now is not the same kid who felt betrayed by the girl he was always hanging out with. He's not the same boy who tried to sort out his own emotions while struggling to understand the thoughts of the opposite sex.
So I went to college, like everyone told me I should. I wnet because successful people went to college. You meet people like yourself in college. You grow, you expand, you become someone new.
I listened to Layla to deal with the thoughts that still bothered me. I attempted to use Disraeli Gears as a way to get laid (doesn't work). Music doesn't hide you from yourself for long, and I didn't want to be at college. I thought the system was a god awful mess. High school sucked. People played the system and got ahead with learning a damn thing. I tried hard to be the best at everything and failed. I was sick of school.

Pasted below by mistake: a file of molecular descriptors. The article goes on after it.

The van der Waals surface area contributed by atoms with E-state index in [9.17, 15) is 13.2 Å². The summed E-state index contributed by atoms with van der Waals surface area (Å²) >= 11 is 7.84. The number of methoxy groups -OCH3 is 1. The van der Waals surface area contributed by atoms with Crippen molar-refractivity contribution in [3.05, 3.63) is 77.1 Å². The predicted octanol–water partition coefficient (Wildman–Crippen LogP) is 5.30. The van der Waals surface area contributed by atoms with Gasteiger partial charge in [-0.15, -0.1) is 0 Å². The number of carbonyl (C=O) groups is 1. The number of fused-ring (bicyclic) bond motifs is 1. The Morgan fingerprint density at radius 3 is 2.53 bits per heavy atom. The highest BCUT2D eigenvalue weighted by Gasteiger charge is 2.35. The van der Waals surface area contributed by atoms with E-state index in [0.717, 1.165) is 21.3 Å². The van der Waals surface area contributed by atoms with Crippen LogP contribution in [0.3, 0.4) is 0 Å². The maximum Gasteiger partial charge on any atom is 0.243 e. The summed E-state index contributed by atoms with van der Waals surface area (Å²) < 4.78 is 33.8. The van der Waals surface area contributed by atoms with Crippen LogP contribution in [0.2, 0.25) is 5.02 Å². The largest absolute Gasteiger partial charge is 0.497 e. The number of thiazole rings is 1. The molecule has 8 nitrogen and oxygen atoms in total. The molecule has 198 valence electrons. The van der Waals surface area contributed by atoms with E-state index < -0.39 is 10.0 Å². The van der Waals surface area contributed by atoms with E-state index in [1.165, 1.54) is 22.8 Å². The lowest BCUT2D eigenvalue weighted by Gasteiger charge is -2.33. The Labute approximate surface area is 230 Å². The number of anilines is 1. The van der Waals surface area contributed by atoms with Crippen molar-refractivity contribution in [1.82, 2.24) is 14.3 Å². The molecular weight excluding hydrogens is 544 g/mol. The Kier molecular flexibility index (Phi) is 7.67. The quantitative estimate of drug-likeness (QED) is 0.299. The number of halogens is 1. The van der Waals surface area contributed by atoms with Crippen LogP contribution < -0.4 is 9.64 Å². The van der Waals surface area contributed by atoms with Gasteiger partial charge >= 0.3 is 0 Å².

The energy and mayhem of punk spoke to me in freshmen year of college. And the blues comforted my emotions. I hated things and I wanted to break, hurt and smash. Sometimes I wanted to hide from everyone and the world. The two styles met in Consolers of the Lonely by the Raconteurs. That and Let it Bleed by the Rolling Stones became the soundtrack as my friends and I began to tear the school apart. We tore up signs, lit them on fire and shot fireballs from the windows. Consolers played in all of our rooms as we became the three bringers of chaos.